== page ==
On Tuesday, I reviewed Vampires vs the Bronx. One of the main reasons that I did this was because it gave me the chance to rewatch The Lost Boys for today. My friends and I were obsessed with the 1987 classic black comedy when we were teenagers. It was a ridiculous thing and we loved it. It also helped that, even as a bleach blonde vampire, Kiefer Sutherland is an absolute dreamboat. The Lost Boys was a commercial success and is still beloved by fans. To the extent that, 21 years after it was released, a sequel was released. Apparently, there’s a third one as well. Something I might never have realised had I not been writing this post. Will I watch it? It’s unlikely but at least I now have the option.
In my review of Love, Guaranteed on Tuesday, I suggested that my main motivation for watching it was to escape from reality with something ridiculous. That was partly the case. After all, the more news I watch the less energy I have for dramatic narratives. However, I won’t pretend that it was my only motivation. Really, I wanted to use it as an excuse to rewatch She’s All That. I can’t remember the last time that I watched this film but, for a time, it was definitely something I watched all the time. Along with 10 Things I Hate About You, this was a film that had a prominent place in my teenage years. I clearly didn’t have great taste at the time but I don’t think anybody really does in their early teens, right?
I’ll be the first person to admit that I’m far too stubborn about certain things. I’ve discussed it before and I’m sure it will come up again. When it comes to certain topics, I’m sticking to my guns regardless. One of those things is YA fiction. I’ve had such terrible experiences when reading YA fiction that I now avoid it at all costs. I’m not going to say that it’s bad but it’s not for me. And it’s not just books. Whenever I see another adaptation of a Young Adult novel, I just roll my eyes and ignore it.I rarely give them a chance because I just assume it won’t appeal to me. Although, I’m also someone who is something of a glutton for punishment. I’ve given plenty of YA fiction a chance. That’s the reason I’ve been disappointed so often. So, why not films? I decided to give one a chance as it really was the best companion for Dating Amber this week.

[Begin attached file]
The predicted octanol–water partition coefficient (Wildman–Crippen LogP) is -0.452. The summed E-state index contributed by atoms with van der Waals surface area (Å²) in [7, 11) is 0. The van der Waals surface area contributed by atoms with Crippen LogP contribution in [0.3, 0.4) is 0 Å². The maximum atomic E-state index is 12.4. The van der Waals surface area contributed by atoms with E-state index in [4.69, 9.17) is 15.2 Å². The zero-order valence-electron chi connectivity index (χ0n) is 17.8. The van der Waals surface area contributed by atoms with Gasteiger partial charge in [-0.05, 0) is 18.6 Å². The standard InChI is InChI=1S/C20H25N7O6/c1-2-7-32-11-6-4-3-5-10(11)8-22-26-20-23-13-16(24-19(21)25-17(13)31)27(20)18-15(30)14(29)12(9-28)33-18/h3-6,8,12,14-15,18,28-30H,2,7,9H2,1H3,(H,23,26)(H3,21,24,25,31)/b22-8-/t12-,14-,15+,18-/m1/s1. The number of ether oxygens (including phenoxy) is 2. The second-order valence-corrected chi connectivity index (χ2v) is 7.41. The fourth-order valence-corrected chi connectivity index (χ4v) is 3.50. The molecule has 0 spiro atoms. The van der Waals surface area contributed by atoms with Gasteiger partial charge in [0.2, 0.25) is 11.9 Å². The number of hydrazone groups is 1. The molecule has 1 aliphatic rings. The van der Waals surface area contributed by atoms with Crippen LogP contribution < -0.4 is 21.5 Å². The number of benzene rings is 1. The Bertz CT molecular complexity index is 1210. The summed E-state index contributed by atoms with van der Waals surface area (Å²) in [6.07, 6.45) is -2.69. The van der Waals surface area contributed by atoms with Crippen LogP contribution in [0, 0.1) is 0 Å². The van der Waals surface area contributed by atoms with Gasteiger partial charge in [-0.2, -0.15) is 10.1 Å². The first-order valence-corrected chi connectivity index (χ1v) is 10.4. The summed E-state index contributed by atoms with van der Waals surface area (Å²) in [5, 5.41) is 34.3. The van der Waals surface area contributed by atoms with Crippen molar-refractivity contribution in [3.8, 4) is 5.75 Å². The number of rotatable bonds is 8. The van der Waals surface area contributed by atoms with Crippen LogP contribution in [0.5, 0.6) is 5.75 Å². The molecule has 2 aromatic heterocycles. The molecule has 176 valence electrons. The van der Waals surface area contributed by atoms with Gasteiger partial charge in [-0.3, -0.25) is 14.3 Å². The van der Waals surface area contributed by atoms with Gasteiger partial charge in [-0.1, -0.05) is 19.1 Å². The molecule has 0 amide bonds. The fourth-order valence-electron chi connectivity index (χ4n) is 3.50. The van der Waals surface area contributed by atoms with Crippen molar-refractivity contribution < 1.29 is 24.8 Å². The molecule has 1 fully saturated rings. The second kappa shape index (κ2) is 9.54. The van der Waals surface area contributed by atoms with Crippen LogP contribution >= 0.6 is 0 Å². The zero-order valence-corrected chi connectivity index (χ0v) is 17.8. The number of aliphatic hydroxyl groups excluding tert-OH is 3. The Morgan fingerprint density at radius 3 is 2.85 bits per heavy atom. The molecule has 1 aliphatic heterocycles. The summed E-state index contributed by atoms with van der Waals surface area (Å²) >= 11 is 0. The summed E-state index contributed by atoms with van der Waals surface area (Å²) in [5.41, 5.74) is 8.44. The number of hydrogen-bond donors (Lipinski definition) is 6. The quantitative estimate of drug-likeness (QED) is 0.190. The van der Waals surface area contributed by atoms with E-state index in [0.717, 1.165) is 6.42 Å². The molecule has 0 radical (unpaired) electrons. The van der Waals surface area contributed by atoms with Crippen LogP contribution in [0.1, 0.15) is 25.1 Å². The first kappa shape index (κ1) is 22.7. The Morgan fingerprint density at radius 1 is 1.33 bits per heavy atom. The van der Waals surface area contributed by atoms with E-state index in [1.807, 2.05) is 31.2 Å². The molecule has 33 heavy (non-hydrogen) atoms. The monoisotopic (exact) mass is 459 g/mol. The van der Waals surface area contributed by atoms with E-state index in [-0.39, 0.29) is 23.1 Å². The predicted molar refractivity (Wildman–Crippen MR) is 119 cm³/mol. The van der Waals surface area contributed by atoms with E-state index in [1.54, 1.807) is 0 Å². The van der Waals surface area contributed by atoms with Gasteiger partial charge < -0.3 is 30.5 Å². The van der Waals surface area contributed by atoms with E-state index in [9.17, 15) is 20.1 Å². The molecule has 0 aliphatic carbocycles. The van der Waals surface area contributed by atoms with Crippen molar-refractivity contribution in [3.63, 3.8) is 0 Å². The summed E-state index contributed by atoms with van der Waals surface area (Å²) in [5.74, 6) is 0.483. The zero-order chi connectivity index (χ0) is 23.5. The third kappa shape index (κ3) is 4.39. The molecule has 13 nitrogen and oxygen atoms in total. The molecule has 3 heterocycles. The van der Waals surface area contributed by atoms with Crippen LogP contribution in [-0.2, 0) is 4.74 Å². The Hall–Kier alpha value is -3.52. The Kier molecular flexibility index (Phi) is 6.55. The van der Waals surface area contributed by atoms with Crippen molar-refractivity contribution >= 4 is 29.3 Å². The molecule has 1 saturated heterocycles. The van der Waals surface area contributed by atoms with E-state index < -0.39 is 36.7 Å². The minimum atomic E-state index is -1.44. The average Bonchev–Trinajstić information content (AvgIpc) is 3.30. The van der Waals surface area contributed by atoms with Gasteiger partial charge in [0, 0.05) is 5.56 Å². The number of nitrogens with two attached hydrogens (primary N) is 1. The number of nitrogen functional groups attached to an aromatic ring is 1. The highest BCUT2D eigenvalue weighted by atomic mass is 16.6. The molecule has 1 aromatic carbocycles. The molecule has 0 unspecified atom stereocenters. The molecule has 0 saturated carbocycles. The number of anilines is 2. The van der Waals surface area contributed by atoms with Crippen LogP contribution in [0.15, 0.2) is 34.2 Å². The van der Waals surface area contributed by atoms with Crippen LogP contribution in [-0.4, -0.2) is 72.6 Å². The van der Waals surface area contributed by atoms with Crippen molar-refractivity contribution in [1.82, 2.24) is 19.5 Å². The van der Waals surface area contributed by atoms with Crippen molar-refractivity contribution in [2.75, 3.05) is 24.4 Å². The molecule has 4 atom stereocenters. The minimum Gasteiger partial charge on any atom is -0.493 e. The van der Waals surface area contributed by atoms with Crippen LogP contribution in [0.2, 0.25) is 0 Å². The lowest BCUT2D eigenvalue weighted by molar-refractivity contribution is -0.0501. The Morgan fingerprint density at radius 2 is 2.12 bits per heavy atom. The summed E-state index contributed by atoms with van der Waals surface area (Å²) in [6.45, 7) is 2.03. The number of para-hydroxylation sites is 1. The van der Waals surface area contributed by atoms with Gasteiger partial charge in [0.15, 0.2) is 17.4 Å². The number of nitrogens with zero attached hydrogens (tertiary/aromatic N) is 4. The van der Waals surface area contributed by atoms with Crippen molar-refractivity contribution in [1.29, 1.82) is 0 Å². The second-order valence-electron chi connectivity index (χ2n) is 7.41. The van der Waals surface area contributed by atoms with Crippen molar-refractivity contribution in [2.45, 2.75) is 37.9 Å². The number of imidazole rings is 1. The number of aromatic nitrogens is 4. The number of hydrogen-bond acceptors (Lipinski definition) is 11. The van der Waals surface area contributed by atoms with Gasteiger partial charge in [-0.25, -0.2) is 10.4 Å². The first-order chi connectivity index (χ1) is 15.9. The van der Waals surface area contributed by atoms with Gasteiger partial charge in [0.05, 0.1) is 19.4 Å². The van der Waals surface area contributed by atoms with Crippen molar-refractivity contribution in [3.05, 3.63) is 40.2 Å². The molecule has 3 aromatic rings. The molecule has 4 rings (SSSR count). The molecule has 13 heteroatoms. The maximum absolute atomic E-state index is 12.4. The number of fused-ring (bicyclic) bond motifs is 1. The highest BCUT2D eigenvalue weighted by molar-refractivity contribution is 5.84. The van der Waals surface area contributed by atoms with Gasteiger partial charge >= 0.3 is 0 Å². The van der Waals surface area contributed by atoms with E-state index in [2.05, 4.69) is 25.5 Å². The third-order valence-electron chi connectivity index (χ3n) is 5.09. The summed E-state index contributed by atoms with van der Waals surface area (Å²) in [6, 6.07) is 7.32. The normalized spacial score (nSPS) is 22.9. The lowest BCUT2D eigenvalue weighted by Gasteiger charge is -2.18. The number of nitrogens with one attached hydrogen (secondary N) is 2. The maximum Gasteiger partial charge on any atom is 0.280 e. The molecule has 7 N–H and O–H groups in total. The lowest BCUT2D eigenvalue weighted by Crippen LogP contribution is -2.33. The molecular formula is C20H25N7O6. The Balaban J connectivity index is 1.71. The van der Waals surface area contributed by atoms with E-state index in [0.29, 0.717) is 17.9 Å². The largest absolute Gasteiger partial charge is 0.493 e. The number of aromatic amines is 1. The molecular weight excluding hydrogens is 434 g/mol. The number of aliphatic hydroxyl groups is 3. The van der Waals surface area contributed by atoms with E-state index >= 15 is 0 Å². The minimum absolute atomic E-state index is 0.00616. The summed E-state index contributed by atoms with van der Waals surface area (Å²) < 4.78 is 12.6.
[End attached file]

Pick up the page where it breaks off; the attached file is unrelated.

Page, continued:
What’s this? Another teen original movie from an online streaming service? I know, I know. Have I learnt nothing from last week? You’d think that I’d had my feel of stupid teenagers thanks to Work It and Save the Last Dance but apparently not. I’ll be honest though, I picked this because of it’s runtime. My weekend was a bit hectic and I needed something I could breeze through in less than 2 hours. Although, I felt as though this also had a bit more going for it than Netflix’s offering. The LGBTQ+ centred story brought a new twist on the teen romance and I always think that things get less stereotypical when you take them out of Hollywood. Dating Amber didn’t sound like it was going to be groundbreaking but I was happy to believe that it would be cuter than your average romantic comedy.
So, anyone who has read my Tuesday Review of the Netflix original film Work It will know that I was in two minds about what to watch for my TBT review this week. Part of me wanted to watch Save the Last Dance and the other wanted me to watch Bring It On. Turns out, it’s really hard to track down a copy of Bring It On at the last minute. At least at a price that feels worth it. Julia Stiles as a hip hop ballerina. It’s a film that I haven’t watched in a really long time, so I don’t really know where the desire to watch it came from. I guess I just really missed Julia Stiles.
Each week I have to decide which movies that I watch and some weeks are harder than others. I tend to pick something to review on Tuesday first and then try and base the TBT film around that. I like it if they have a common theme but am willing to mix things up for a special occasion (like last week’s unexpected Scott Pilgrim repeat). This week, however, I mixed things up even more. I was looking through Netflix for inspiration and was all set to watch The Peanut Butter Falcon. Then I saw the new Netflix original dance film. I knew that it would be terrible but, in it’s unoriginal concept, I saw the perfect opportunity to watch a film that I suddenly had a massive desire to watch. If I sat through this silly teen romp, then I would be able to watch Save the Last Dance. I hadn’t thought about that film for a long time but, apparently, I’ve been longing to watch it. So, I went for it. Of course, now I also have a desire to watch Bring It On, which means the question of my TBT is still up in the air. So, that’ll be a nice surprise for you. Unlike the narrative of Work It.